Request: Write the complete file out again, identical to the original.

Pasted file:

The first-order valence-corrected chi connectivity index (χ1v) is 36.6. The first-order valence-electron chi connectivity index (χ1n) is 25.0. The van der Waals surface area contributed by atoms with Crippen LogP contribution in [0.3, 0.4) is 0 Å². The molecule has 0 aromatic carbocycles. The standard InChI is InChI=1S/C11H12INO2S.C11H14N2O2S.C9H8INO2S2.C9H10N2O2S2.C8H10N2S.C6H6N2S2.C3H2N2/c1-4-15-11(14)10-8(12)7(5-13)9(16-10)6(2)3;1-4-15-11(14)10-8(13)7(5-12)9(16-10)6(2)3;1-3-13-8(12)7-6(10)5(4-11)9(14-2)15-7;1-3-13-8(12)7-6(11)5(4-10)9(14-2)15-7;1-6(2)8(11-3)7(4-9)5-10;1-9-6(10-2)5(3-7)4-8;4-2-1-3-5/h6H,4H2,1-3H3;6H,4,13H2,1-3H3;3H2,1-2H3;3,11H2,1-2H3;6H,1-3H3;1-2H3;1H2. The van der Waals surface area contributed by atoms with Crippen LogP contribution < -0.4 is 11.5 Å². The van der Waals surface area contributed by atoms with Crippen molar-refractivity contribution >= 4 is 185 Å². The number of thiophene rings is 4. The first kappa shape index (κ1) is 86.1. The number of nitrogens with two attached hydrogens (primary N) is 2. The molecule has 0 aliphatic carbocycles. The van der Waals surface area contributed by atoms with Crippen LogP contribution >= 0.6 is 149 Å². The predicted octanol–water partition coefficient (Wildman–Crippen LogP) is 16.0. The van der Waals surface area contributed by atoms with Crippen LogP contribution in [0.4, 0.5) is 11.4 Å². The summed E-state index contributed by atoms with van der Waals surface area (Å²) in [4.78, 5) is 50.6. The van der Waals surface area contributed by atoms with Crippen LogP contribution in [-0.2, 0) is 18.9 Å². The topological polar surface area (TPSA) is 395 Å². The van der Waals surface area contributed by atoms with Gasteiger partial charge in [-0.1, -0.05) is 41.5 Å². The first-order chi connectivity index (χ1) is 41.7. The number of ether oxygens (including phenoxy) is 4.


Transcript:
The first-order valence-corrected chi connectivity index (χ1v) is 36.6. The first-order valence-electron chi connectivity index (χ1n) is 25.0. The van der Waals surface area contributed by atoms with Crippen LogP contribution in [0.3, 0.4) is 0 Å². The molecule has 0 aromatic carbocycles. The standard InChI is InChI=1S/C11H12INO2S.C11H14N2O2S.C9H8INO2S2.C9H10N2O2S2.C8H10N2S.C6H6N2S2.C3H2N2/c1-4-15-11(14)10-8(12)7(5-13)9(16-10)6(2)3;1-4-15-11(14)10-8(13)7(5-12)9(16-10)6(2)3;1-3-13-8(12)7-6(10)5(4-11)9(14-2)15-7;1-3-13-8(12)7-6(11)5(4-10)9(14-2)15-7;1-6(2)8(11-3)7(4-9)5-10;1-9-6(10-2)5(3-7)4-8;4-2-1-3-5/h6H,4H2,1-3H3;6H,4,13H2,1-3H3;3H2,1-2H3;3,11H2,1-2H3;6H,1-3H3;1-2H3;1H2. The van der Waals surface area contributed by atoms with Crippen LogP contribution < -0.4 is 11.5 Å². The van der Waals surface area contributed by atoms with Crippen molar-refractivity contribution >= 4 is 185 Å². The number of thiophene rings is 4. The first kappa shape index (κ1) is 86.1. The number of nitrogens with two attached hydrogens (primary N) is 2. The molecule has 0 aliphatic carbocycles. The van der Waals surface area contributed by atoms with Crippen LogP contribution >= 0.6 is 149 Å². The predicted octanol–water partition coefficient (Wildman–Crippen LogP) is 16.0. The van der Waals surface area contributed by atoms with Crippen LogP contribution in [0.4, 0.5) is 11.4 Å². The summed E-state index contributed by atoms with van der Waals surface area (Å²) in [4.78, 5) is 50.6. The van der Waals surface area contributed by atoms with Crippen LogP contribution in [-0.2, 0) is 18.9 Å². The topological polar surface area (TPSA) is 395 Å². The van der Waals surface area contributed by atoms with Gasteiger partial charge in [-0.1, -0.05) is 41.5 Å². The first-order chi connectivity index (χ1) is 41.7. The number of ether oxygens (including phenoxy) is 4.